Stories
Slash Boxes
Comments

SoylentNews is people

posted by azrael on Sunday September 21 2014, @07:37AM   Printer-friendly
from the use-as-much-as-you-want dept.

A developer affiliated with boycottsystemd.org has announced and released a fork of systemd, sardonically named uselessd.

The gist of it:

uselessd (the useless daemon, or the daemon that uses less... depending on your viewpoint) is a project which aims to reduce systemd to a base initd, process supervisor and transactional dependency system, while minimizing intrusiveness and isolationism. Basically, it’s systemd with the superfluous stuff cut out, a (relatively) coherent idea of what it wants to be, support for non-glibc platforms and an approach that aims to minimize complicated design.

uselessd is still in its early stages and it is not recommended for regular use or system integration, but nonetheless, below is what we have thus far.

They then go on to tout being able to compile on libc implementations besides glibc, stripping out unnecessary daemons and unit classes, working without udev or the journal, replacing systemd-fsck with a service file, and early work on a FreeBSD port (though not yet running).

Responses from the wider Linux community are yet to be heard.

 
This discussion has been archived. No new comments can be posted.
Display Options Threshold/Breakthrough Mark All as Read Mark All as Unread
The Fine Print: The following comments are owned by whoever posted them. We are not responsible for them in any way.
  • (Score: 4, Insightful) by khallow on Sunday September 21 2014, @08:13AM

    by khallow (3766) Subscriber Badge on Sunday September 21 2014, @08:13AM (#96202) Journal

    But everybody else? people who just use their linux to do their job, which is NOT related to the base init system, should just STFU already, because NO, your opinion is not worth a single dime, nobody cares, you have no skin in the game.

    If they're running Linux, then there's the relation. It's like saying that if I just use a car to do my job, then I should STFU about tires or engines.

    Starting Score:    1  point
    Moderation   +2  
       Insightful=2, Total=2
    Extra 'Insightful' Modifier   0  
    Karma-Bonus Modifier   +1  

    Total Score:   4  
  • (Score: -1, Flamebait) by chris.alex.thomas on Sunday September 21 2014, @10:18AM

    by chris.alex.thomas (2331) on Sunday September 21 2014, @10:18AM (#96228)

    yes!!! you should, because unless you're a rally driver, where you have an interest in the type of tyres to use, you know fuck all about tyres, if you're a delivery man you use a car to do your job, it doesn't mean you have a valid opinion on whether I should buy goodyear or michelin over the typical "price" or whatever opinions that people have.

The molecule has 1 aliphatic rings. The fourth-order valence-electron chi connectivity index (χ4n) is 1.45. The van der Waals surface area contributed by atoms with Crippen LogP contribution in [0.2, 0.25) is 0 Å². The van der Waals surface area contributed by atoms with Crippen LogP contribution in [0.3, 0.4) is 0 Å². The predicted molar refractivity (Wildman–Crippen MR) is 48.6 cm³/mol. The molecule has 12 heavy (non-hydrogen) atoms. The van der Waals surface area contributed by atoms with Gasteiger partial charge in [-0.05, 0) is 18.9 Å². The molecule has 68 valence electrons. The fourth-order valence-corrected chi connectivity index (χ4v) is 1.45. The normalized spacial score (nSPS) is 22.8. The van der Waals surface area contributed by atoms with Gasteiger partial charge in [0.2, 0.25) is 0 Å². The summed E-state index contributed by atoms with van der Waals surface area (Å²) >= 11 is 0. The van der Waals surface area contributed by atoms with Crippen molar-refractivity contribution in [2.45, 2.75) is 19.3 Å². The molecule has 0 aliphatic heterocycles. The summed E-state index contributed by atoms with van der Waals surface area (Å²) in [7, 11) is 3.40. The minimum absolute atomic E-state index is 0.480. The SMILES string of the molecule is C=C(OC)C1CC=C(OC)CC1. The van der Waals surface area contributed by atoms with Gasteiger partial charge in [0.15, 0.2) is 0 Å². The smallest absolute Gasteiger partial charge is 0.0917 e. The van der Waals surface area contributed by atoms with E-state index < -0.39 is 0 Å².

if you're a delivery man and you start giving lectures on what type of tread or what type of rubber goes into the tyres, I frankly don't give a fuck about your opinion and neither should anybody else, because you're not an expert or a developer of said tyres, you're just a user, stick to your side of the fence.....

    • (Score: 0) by Anonymous Coward on Sunday September 21 2014, @10:32AM

      by Anonymous Coward on Sunday September 21 2014, @10:32AM (#96234)

      if you're a delivery man and you start giving lectures on what type of tread or what type of rubber goes into the tyres, I frankly don't give a fuck about your opinion and neither should anybody else, because you're not an expert or a developer of said tyres...

      You're exactly right. I am glad you are here on this site to hold the line.

      We need to understand that Red hat and Lennert are all about making things better, not worse for you! Putting our trust in them is what made Linux great. Seriously, Linux = Red hat for all I care, and if Red hat says it's good, then I'm fine with it.

      There's no need to worry. Just let Red hat take care of things. They're the experts.

      • (Score: 0, Flamebait) by chris.alex.thomas on Sunday September 21 2014, @10:41AM

        by chris.alex.thomas (2331) on Sunday September 21 2014, @10:41AM (#96238)

        systemd isn't a redhat project, it's available on many distributions and at least somebody is pushing to make the system better, it's just not understandable why the system wasn't better designed in the first place, sysvinit is a batch of skeleton bones that sort of works, as long as you don't edit a lot, of change anything, but it's dumb as a bag of hammers and isn't debuggable and barely anybody knows how it works, they just know shell scripting and edit a few things here or there, it's much better to corral all of the systems under a single method of working and make the system more programatical and logical.

        the benefits far outweigh any problems, that to me is clear as day...

        • (Score: -1, Flamebait) by Anonymous Coward on Sunday September 21 2014, @11:46AM

          by Anonymous Coward on Sunday September 21 2014, @11:46AM (#96263)